Michael Tsai, on Twitter’s decision to censor tweets that go “directly against guidance from authoritative sources of global and local public health information”:
Obviously, there is a lot of misinformation out there, and they don’t want Twitter to be overrun with it. But some information from health and government sources has turned out to be incorrect, and different authoritative sources don’t always agree with one another. Some potential treatments are approved in certain jurisdictions but banned in others. Knowledge is evolving by the day, but nothing is going to be truly verified scientifically until after this is all over.
This is my line of thinking when social media companies introduce and/or enforce rules like this. For some topics, like COVID-19, the recommendations from various government and scientific sources are contradictory. And more broadly, the people making the definitive decisions about what tweets are deemed false or misleading are often guilty of their own biases.
Unfortunately, this is the path that we have to take. If only because advertisers will demand it — they don’t want to see their brand promoted next to anything they consider to be misleading, incorrect, dangerous, or objectionable. But hopefully we’ll all eventually move away from these platforms, before things get too bad, toward a more open web where each of us share our ideas on our own domains.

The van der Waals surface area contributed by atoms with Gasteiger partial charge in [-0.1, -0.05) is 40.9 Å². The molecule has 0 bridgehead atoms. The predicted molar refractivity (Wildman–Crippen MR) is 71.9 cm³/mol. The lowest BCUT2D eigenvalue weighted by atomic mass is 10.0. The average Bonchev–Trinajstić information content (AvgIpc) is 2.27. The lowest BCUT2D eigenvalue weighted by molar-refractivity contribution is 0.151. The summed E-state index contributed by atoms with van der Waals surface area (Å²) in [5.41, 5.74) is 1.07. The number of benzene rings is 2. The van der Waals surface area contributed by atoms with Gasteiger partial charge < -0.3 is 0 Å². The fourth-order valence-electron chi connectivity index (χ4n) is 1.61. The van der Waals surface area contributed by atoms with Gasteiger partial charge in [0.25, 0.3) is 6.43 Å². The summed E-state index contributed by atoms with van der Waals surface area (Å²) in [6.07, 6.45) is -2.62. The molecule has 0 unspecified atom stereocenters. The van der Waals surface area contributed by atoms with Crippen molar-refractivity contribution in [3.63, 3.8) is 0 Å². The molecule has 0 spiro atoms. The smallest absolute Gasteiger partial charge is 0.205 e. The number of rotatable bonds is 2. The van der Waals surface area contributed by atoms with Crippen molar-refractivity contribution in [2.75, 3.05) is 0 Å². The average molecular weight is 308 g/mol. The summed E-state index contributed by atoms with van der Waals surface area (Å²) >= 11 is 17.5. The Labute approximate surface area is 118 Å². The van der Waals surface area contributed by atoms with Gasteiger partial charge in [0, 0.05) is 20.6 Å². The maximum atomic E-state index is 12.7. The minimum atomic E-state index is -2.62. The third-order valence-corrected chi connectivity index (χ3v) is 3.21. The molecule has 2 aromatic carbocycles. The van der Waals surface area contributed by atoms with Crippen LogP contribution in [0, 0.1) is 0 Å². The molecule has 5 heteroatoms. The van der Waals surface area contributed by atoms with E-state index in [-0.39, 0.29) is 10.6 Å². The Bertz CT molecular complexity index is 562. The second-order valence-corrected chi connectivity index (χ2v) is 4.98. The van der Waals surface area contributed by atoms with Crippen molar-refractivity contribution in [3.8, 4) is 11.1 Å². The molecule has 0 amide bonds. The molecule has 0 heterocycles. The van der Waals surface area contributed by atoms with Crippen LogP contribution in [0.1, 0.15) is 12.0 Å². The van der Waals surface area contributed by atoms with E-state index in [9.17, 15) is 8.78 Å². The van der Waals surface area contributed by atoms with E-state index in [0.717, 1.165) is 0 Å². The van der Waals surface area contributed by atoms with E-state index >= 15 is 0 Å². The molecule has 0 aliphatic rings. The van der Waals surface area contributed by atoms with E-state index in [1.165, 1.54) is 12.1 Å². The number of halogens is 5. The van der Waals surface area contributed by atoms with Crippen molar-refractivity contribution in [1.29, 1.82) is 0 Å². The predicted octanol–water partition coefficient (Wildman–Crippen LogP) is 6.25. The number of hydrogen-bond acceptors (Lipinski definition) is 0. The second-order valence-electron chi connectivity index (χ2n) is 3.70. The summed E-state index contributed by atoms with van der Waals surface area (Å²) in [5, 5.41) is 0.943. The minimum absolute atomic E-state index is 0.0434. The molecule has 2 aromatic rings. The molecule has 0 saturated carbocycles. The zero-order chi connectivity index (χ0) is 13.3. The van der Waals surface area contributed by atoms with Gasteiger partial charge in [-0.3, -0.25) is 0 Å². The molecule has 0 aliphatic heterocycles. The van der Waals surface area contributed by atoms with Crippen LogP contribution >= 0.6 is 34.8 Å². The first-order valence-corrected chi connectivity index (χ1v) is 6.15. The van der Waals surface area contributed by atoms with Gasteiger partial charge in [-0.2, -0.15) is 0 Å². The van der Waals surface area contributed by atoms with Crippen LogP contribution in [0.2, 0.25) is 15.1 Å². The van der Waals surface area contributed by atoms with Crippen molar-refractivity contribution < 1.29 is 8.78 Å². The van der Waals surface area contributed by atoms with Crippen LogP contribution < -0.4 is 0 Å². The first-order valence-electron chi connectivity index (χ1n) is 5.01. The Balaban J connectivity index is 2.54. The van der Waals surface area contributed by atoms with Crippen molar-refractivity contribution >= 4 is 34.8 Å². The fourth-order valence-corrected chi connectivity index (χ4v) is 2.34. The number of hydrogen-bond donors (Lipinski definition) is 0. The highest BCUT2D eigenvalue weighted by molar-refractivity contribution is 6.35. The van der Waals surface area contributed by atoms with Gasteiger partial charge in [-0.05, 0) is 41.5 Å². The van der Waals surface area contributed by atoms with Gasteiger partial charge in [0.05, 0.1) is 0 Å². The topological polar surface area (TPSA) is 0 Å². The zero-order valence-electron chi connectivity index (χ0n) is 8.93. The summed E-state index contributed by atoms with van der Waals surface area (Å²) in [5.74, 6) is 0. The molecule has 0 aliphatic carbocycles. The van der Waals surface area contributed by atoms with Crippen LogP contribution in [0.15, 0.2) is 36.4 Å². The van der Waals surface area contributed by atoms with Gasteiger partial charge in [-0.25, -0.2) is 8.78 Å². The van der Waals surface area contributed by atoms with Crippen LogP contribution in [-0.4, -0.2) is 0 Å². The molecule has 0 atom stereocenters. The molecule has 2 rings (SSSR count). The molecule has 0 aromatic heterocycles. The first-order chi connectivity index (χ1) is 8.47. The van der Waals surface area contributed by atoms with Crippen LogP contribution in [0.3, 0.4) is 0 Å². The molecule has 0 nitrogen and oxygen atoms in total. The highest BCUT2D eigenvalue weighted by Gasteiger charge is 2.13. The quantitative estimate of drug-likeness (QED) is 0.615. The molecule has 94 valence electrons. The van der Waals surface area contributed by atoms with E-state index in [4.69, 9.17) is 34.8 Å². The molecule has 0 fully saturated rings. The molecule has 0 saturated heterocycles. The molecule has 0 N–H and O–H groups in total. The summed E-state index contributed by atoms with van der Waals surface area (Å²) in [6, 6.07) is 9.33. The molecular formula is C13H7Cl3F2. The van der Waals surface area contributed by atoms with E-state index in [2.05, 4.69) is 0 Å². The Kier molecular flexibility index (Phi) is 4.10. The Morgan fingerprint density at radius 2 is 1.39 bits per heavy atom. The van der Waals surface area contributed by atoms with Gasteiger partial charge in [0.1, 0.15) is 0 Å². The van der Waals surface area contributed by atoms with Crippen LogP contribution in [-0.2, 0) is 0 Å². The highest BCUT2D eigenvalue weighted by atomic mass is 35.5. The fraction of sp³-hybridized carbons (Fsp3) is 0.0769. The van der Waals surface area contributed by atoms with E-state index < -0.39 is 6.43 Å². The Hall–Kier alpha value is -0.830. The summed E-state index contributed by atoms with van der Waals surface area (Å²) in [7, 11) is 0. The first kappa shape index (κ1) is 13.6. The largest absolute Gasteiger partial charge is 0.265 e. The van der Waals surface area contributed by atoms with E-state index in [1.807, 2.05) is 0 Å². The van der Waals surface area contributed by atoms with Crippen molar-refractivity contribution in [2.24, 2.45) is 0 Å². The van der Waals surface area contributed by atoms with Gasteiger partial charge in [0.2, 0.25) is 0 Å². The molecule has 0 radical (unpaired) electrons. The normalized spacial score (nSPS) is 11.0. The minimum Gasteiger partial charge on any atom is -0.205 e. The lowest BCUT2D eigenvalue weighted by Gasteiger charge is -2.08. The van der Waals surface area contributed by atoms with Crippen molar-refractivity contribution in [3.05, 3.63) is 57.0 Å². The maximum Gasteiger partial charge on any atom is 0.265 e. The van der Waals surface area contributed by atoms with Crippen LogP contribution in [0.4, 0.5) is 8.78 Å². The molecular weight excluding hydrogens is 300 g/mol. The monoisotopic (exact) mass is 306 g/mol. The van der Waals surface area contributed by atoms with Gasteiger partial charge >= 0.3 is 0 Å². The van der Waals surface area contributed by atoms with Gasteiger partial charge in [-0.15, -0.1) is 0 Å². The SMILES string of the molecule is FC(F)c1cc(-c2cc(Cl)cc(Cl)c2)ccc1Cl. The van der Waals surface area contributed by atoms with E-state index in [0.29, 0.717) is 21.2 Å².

David Heinemeier Hansson:
HEY is going to launch when the world’s got a handle on this virus. When we either find a new normal, living within long-running restrictions, or we find a way to beat this thing. We’re not going to put a date on that, because nobody knows when that might be. And we’re not going to pretend that we do either.
I was pretty excited about the launch of Hey. I’ve been aimlessly searching for a good email client for years and have never been happy with any of the options. It’s disappointing that we’ll have to wait longer, but I trust that they’re making the right decision. And when Hey does eventually launch, I’m sure it’ll be even better.
Adam Grossman, writing on Dark Sky’s weblog:
Today we have some important and exciting news to share: Dark Sky has joined Apple.
Our goal has always been to provide the world with the best weather information possible, to help as many people as we can stay dry and safe, and to do so in a way that respects your privacy.
There is no better place to accomplish these goals than at Apple. We’re thrilled to have the opportunity to reach far more people, with far more impact, than we ever could alone.
Dark Sky for iOS will continue to be available and all of their other apps and services will be discontinued in the future.
I hope this goes as well as the Workflow acquisition did, but there are a lot of weather apps that are built on Dark Sky’s API. The service will continue to be available for existing developers until the end of next year, but all of those developers will have to move to another service before they’re cut off.
This must be more than simply updating the native iOS Weather app with an Apple-owned data provider.
I would really like to see Apple develop Dark Sky into a system-level API. So an application could ask for your current location’s weather conditions and/or forecast and display it within their app however they choose. Apple could present a dialog box asking you for permission to share the data with the app, and the developer could rely on the system for polling for updates. I see an API like this being useful for weather apps, journaling apps, calendar apps, and more.